Italy considers making Covid vaccine mandatory for the over 60s

An elderly lady in Italy receives the Covid vaccine.
Italy is discussing making vaccination mandatory for the over 60s. Photo by Tiziana FABI / AFP
The Italian government has begun a meeting to discuss making vaccines compulsory for the over 60s among a raft of other new health measures, as Covid cases continue to surge and hospitalisations increase.

Talks have started on the latest change to the nationwide Covid-19 health measures in a bid to curb the spread of coronavirus, as Italy reported a record high of 170,000 cases on Tuesday.

This will be the third Covid decree after the government already brought in two previous ones in as many weeks.

Calendar: When do Italy’s Covid-19 rules change?

Included in the draft decree is the proposal to make vaccines compulsory for the most fragile members of society at greatest risk of falling seriously ill from Covid – those over 60 years old.

The move is hoped to reach the some 1.5 million people in this category who have yet to receive a single dose, according to Italian newspaper La Repubblica.

The far-right League party is in favour of a vaccine mandate for this age group. Tourism Minister Massimo Garavaglia said this would be “precisely to protect the most fragile segments of the population”, reports news agency Ansa.

But Italy’s centrist Five Star Movement party is reportedly opposed to the idea. Its current leader and former prime minister, Giuseppe Conte said, “It seems paradoxical to reason about compulsory vaccination when even those who make themselves available for the third dose find it difficult to do so quickly.”

Other ideas on the table are extending the ‘super green pass’ to all workplaces, effectively meaning all workers will need to get vaccinated.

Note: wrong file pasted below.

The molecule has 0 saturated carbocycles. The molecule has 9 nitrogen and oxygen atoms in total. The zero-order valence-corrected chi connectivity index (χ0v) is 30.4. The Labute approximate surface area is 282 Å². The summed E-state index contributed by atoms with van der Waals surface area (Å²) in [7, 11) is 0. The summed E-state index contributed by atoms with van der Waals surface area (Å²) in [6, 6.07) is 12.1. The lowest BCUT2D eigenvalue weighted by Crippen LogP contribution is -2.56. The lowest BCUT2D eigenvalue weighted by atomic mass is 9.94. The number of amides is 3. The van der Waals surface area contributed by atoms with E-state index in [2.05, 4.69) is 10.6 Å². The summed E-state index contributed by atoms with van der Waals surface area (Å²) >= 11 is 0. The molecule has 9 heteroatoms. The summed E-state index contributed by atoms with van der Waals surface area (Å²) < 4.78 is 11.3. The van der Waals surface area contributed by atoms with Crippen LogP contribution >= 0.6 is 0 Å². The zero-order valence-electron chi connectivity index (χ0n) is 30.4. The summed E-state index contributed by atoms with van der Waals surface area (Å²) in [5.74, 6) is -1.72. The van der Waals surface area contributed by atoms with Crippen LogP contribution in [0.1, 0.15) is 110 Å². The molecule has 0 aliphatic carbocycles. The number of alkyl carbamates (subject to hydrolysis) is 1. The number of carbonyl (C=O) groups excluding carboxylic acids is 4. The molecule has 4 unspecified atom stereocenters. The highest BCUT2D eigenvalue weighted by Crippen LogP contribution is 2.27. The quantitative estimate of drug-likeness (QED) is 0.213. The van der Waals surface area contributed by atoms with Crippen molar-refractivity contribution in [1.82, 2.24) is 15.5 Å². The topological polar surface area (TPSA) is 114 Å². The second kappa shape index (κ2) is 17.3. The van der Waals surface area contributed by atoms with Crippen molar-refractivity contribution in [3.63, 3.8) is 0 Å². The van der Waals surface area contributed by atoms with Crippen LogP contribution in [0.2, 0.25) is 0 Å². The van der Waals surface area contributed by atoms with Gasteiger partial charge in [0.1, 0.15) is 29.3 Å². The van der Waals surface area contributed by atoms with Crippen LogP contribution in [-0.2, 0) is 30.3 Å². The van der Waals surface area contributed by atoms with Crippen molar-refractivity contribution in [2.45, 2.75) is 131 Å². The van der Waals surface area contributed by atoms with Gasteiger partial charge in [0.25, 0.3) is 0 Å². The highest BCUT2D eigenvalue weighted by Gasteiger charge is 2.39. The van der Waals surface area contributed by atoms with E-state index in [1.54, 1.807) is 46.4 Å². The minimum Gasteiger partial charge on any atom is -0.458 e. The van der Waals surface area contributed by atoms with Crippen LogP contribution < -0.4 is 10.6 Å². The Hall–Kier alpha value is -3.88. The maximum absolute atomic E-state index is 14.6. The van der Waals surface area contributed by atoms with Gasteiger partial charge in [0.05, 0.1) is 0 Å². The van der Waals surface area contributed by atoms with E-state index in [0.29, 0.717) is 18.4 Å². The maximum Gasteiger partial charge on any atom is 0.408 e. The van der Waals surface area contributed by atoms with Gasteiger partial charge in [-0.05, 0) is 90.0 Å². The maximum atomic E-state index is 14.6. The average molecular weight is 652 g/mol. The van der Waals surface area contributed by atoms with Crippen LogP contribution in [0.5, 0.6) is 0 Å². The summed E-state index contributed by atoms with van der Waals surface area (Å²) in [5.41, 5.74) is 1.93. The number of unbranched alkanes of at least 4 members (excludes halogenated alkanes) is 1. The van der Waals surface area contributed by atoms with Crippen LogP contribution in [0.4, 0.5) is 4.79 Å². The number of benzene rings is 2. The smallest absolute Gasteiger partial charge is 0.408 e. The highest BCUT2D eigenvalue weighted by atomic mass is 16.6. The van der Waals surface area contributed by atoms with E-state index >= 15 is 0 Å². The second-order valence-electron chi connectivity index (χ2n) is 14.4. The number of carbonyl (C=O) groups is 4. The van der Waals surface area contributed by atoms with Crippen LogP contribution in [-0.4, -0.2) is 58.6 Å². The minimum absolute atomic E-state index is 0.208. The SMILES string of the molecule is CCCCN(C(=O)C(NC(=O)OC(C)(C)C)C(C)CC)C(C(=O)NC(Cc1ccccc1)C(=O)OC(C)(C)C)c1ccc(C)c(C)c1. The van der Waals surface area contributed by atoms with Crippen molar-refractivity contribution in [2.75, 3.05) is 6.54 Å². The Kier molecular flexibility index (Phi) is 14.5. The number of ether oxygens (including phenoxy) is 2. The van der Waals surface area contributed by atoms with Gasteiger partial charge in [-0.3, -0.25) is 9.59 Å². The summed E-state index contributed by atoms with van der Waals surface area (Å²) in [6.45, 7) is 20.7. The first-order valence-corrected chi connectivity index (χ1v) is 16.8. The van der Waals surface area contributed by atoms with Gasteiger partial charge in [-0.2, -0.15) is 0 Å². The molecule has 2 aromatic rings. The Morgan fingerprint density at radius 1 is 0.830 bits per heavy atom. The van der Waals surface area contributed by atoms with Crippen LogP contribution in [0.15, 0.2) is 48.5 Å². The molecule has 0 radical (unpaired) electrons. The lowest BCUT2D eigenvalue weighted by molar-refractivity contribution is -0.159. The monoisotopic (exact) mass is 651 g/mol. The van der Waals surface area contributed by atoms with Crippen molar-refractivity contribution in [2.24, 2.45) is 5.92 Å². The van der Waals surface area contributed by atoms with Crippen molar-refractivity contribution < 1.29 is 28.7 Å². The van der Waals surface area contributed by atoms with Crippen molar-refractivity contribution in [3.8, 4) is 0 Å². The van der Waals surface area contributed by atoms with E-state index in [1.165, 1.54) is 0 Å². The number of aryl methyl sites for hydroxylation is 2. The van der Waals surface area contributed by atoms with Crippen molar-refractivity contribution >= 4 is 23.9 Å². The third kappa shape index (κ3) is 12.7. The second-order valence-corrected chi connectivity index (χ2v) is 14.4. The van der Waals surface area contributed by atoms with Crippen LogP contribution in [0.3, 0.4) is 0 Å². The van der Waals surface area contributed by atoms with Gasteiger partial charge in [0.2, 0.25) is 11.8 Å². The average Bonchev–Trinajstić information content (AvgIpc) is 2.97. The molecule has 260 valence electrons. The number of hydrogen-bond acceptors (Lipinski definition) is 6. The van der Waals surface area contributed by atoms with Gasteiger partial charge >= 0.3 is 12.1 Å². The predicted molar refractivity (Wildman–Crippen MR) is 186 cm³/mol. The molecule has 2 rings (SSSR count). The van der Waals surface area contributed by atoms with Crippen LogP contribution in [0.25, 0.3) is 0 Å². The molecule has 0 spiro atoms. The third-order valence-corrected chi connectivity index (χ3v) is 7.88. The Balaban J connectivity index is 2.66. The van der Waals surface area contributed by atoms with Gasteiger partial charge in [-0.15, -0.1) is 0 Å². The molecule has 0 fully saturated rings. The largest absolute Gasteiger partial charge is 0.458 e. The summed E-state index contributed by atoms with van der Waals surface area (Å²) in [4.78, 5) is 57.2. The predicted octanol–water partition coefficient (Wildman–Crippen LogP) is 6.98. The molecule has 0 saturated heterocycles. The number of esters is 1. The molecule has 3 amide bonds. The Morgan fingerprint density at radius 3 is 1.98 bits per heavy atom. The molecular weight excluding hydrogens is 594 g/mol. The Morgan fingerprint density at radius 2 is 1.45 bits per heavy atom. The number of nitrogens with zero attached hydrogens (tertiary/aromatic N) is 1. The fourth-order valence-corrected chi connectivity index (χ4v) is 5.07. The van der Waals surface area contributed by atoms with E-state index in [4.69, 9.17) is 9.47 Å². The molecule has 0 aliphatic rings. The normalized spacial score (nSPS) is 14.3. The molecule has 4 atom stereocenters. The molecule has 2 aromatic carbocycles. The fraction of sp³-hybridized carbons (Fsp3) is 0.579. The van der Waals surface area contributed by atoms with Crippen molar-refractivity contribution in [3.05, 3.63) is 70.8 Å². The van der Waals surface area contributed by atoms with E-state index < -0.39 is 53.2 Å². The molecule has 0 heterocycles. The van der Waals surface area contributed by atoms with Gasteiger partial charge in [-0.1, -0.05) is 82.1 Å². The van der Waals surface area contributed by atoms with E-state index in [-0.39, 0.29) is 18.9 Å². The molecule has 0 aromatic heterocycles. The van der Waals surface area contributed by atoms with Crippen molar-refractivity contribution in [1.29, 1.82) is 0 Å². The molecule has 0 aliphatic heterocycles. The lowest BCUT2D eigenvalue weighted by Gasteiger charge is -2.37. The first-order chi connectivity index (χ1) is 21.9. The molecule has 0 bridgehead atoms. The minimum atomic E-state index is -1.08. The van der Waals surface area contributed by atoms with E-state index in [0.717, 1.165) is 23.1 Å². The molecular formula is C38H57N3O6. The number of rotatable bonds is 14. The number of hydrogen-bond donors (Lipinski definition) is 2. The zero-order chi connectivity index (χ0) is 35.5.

Only healthcare staff, police, teachers and emergency services workers are currently subject to mandatory vaccinations. While this is a possibility for all staff, it’s expected the government will approve expanding the super health certificate requirement.

The ‘super’ or ‘reinforced’ green pass health certificate, which proves vaccination or recovery, has already been made compulsory for access to almost all leisure, social or sporting activities in the country, but workplaces so far are not subject to the rule.

Also to be decided are the new rules on quarantine and distance learning for schools ahead of their return to class after the festive break.

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  1. The continued vulnerability may not be with the over 60’s (although I see the reasoning), but with the lack of vaccinations available to non-registrants of the Italian healthcare system. The lack of vaccination availability might span entire age groups of that group of people.

    Consider, for example, the individual who has been fully vaccinated with two, or even three, shots prior to entering Italy. They might be here for 90 days or for a year, perhaps even longer. They cannot obtain a vaccination without a healthcare system number. At present, many have to return to their home country to get additional shots.

    The less travel and travel contacts made to achieve full vaccination and protection for all countries is to open the shots to everyone – citizen, ex-patriot, visitor and the like. Charging for those shots would be acceptable, I’m sure, to those seeking vaccinations.

    The benefit isn’t just for the individuals, but the whole community.

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